*** I took photos of each layout, in case I needed to remember something that I liked from a previous version.
STEP #4) I knew that I might have to frame a couple of pieces, and I waited to do this until I could see where they would be in the arrangement. Depending on what they were going to be hung next to might determine what color of frame I’d choose. See note about balancing this below. I just stacked all of the paintings in a safe spot until the couple of newly framed paintings were ready.
STEP #5) I laid out a large piece of kraft paper on the floor in front of the wall, which I cut to the same size as the wall area I decided to cover.
STEP #6) I laid out the paintings on the kraft paper based on the final photo that I had taken on my driveway.
Then I STILL had a last minute change to make! I decided that I needed one more large painting, the one in the center, so I added it in and moved the other pieces around accordingly. I left a couple of inches between each painting, but since this isn’t a precise grid and didn’t need to be perfect in this respect I didn’t use a tape measure.
STEP #7) Using a very THICK black sharpie I outlined each painting, making sure not to draw on the frames.
STEP #8) I removed the paintings once again (it’s a tedious process), and attached the kraft paper to the wall using painters tape. I repositioned it a couple of times to get it just where I wanted it, standing back and looking at if from afar and from different angles. I mostly centered the whole grouping on the wall, but since it’s an off-centered furniture arrangement I decided it would be nice to have the tree overlapping the art a bit.
STEP #9) For each painting, I measured how far down the hanging hardware was from the top of the frame. I then measured the same distance (it was different for each frame) from the black sharpie line corresponding to that frame, and made a dot where I needed to hammer each nail. I just put the nails in THROUGH the kraft paper.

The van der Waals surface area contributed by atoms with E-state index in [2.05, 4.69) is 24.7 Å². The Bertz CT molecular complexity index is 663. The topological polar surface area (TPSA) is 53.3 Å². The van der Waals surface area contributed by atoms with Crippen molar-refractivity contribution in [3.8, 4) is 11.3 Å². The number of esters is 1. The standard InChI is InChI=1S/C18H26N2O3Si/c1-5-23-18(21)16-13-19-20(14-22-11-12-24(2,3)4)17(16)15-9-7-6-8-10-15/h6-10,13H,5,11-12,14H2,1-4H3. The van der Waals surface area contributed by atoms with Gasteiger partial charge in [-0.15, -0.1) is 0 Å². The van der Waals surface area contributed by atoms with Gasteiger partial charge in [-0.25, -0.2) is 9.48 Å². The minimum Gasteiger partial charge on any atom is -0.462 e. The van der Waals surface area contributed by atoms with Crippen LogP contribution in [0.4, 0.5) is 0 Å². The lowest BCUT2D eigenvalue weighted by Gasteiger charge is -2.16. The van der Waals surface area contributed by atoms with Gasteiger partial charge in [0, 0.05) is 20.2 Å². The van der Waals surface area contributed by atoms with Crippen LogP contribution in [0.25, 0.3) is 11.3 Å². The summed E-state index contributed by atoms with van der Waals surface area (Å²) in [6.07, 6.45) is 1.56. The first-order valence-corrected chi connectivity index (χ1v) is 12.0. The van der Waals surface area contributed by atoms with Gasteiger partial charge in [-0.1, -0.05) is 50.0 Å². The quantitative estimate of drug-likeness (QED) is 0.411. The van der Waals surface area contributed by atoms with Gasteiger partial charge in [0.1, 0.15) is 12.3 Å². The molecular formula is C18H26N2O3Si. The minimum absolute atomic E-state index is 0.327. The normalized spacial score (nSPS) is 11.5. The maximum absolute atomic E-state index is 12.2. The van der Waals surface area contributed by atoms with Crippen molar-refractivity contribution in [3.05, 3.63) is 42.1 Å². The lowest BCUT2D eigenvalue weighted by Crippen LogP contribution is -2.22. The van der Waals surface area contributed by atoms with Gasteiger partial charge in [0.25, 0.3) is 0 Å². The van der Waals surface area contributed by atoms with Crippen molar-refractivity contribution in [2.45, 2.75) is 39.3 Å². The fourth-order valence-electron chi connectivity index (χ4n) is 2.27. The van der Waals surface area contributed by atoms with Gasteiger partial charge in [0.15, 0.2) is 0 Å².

STEP #10) Remove kraft paper (it’s so satisfying) and start hanging paintings on the nails. The following photos just show one painting being added at a time.
Once again, the finished product!
I ended up adding one more on the bottom right, which I hadn’t planned on, because I liked that it made the whole thing slightly less perfect, but also more balanced.
Regarding balance, notice that I placed similar types of things far enough away from each other that they seem spread out among the whole arrangement, and are not too bunched up together; the color saturated and unframed large oil paintings, the paintings with the whitest mats, the paintings with black frames, etc.
And another view…..
If you are still afraid to try it on your own or have questions, feel free to contact me! I provide hourly art consultations, and can do it via phone, email, and skype if needed. We can chat about the type of photos and measurements I’ll need from you. I also have a lot of amazing vintage paintings in my online shop that could help you round out your collection. Good luck!
All photos in the middle are by me, which is why you can see the glare in the glass, a hammer on the table, etc., and the first & last photos are by the talented professional, Jen Siska.